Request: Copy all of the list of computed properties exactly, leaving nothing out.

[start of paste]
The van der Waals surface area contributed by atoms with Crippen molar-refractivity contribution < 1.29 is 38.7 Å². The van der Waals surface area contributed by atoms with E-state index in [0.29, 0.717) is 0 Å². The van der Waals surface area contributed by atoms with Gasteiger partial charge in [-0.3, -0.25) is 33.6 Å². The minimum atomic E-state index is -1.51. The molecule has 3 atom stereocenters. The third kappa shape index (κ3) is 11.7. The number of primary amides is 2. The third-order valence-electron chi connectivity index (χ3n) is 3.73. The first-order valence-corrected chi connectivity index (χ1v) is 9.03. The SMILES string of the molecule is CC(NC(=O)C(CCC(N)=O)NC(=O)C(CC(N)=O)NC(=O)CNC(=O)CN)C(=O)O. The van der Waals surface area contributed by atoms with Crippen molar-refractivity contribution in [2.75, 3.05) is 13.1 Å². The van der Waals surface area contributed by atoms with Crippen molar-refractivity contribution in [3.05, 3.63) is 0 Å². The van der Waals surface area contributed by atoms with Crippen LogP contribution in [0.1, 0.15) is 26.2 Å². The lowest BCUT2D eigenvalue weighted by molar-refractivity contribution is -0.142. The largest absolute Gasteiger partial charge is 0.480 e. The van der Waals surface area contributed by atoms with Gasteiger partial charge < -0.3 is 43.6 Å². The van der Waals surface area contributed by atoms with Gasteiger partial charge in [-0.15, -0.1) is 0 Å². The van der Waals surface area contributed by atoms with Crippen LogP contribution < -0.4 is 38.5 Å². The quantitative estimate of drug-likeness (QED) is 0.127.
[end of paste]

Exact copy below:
The van der Waals surface area contributed by atoms with Crippen molar-refractivity contribution < 1.29 is 38.7 Å². The van der Waals surface area contributed by atoms with E-state index in [0.29, 0.717) is 0 Å². The van der Waals surface area contributed by atoms with Gasteiger partial charge in [-0.3, -0.25) is 33.6 Å². The minimum atomic E-state index is -1.51. The molecule has 3 atom stereocenters. The third kappa shape index (κ3) is 11.7. The number of primary amides is 2. The third-order valence-electron chi connectivity index (χ3n) is 3.73. The first-order valence-corrected chi connectivity index (χ1v) is 9.03. The SMILES string of the molecule is CC(NC(=O)C(CCC(N)=O)NC(=O)C(CC(N)=O)NC(=O)CNC(=O)CN)C(=O)O. The van der Waals surface area contributed by atoms with Crippen molar-refractivity contribution in [2.75, 3.05) is 13.1 Å². The van der Waals surface area contributed by atoms with Crippen molar-refractivity contribution in [3.05, 3.63) is 0 Å². The van der Waals surface area contributed by atoms with Crippen LogP contribution in [0.1, 0.15) is 26.2 Å². The lowest BCUT2D eigenvalue weighted by molar-refractivity contribution is -0.142. The largest absolute Gasteiger partial charge is 0.480 e. The van der Waals surface area contributed by atoms with Gasteiger partial charge < -0.3 is 43.6 Å². The van der Waals surface area contributed by atoms with Gasteiger partial charge in [-0.15, -0.1) is 0 Å². The van der Waals surface area contributed by atoms with Crippen LogP contribution < -0.4 is 38.5 Å². The quantitative estimate of drug-likeness (QED) is 0.127.